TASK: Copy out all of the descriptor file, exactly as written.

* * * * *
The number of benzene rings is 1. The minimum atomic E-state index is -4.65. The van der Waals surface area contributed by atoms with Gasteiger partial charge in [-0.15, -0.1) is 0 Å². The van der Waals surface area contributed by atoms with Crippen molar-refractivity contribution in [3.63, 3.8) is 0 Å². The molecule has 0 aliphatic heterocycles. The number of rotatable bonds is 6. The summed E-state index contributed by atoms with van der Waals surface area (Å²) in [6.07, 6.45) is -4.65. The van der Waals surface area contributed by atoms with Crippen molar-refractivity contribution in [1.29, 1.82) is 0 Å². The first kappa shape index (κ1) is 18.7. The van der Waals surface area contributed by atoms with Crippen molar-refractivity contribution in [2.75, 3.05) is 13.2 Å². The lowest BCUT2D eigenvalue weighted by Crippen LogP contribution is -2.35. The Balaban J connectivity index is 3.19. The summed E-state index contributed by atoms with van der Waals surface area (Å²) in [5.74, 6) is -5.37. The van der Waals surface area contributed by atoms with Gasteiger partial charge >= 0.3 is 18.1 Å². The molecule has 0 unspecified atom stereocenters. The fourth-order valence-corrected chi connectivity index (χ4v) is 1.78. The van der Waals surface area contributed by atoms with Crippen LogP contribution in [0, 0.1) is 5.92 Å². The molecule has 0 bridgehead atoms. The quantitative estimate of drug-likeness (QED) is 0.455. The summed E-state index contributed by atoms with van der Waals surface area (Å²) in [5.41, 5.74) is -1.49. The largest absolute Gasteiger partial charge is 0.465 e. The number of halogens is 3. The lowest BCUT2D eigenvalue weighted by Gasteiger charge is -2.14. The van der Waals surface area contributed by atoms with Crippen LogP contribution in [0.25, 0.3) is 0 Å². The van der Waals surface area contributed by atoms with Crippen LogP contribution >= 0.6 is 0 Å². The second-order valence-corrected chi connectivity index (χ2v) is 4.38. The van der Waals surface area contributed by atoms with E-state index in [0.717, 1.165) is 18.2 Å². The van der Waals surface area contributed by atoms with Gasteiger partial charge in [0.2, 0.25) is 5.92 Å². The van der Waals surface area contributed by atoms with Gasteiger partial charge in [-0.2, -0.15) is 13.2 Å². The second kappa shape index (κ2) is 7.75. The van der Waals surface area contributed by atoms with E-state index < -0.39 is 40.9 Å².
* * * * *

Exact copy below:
The number of benzene rings is 1. The minimum atomic E-state index is -4.65. The van der Waals surface area contributed by atoms with Gasteiger partial charge in [-0.15, -0.1) is 0 Å². The van der Waals surface area contributed by atoms with Crippen molar-refractivity contribution in [3.63, 3.8) is 0 Å². The molecule has 0 aliphatic heterocycles. The number of rotatable bonds is 6. The summed E-state index contributed by atoms with van der Waals surface area (Å²) in [6.07, 6.45) is -4.65. The van der Waals surface area contributed by atoms with Crippen molar-refractivity contribution in [1.29, 1.82) is 0 Å². The first kappa shape index (κ1) is 18.7. The van der Waals surface area contributed by atoms with Crippen molar-refractivity contribution in [2.75, 3.05) is 13.2 Å². The lowest BCUT2D eigenvalue weighted by Crippen LogP contribution is -2.35. The Balaban J connectivity index is 3.19. The summed E-state index contributed by atoms with van der Waals surface area (Å²) in [5.74, 6) is -5.37. The van der Waals surface area contributed by atoms with Gasteiger partial charge >= 0.3 is 18.1 Å². The molecule has 0 unspecified atom stereocenters. The fourth-order valence-corrected chi connectivity index (χ4v) is 1.78. The van der Waals surface area contributed by atoms with Crippen LogP contribution in [0, 0.1) is 5.92 Å². The molecule has 0 bridgehead atoms. The quantitative estimate of drug-likeness (QED) is 0.455. The summed E-state index contributed by atoms with van der Waals surface area (Å²) in [5.41, 5.74) is -1.49. The largest absolute Gasteiger partial charge is 0.465 e. The number of halogens is 3. The lowest BCUT2D eigenvalue weighted by Gasteiger charge is -2.14. The van der Waals surface area contributed by atoms with Crippen LogP contribution in [0.25, 0.3) is 0 Å². The van der Waals surface area contributed by atoms with Crippen LogP contribution >= 0.6 is 0 Å². The second-order valence-corrected chi connectivity index (χ2v) is 4.38. The van der Waals surface area contributed by atoms with E-state index in [0.717, 1.165) is 18.2 Å². The van der Waals surface area contributed by atoms with Gasteiger partial charge in [0.2, 0.25) is 5.92 Å². The van der Waals surface area contributed by atoms with Gasteiger partial charge in [-0.2, -0.15) is 13.2 Å². The second kappa shape index (κ2) is 7.75. The van der Waals surface area contributed by atoms with E-state index < -0.39 is 40.9 Å².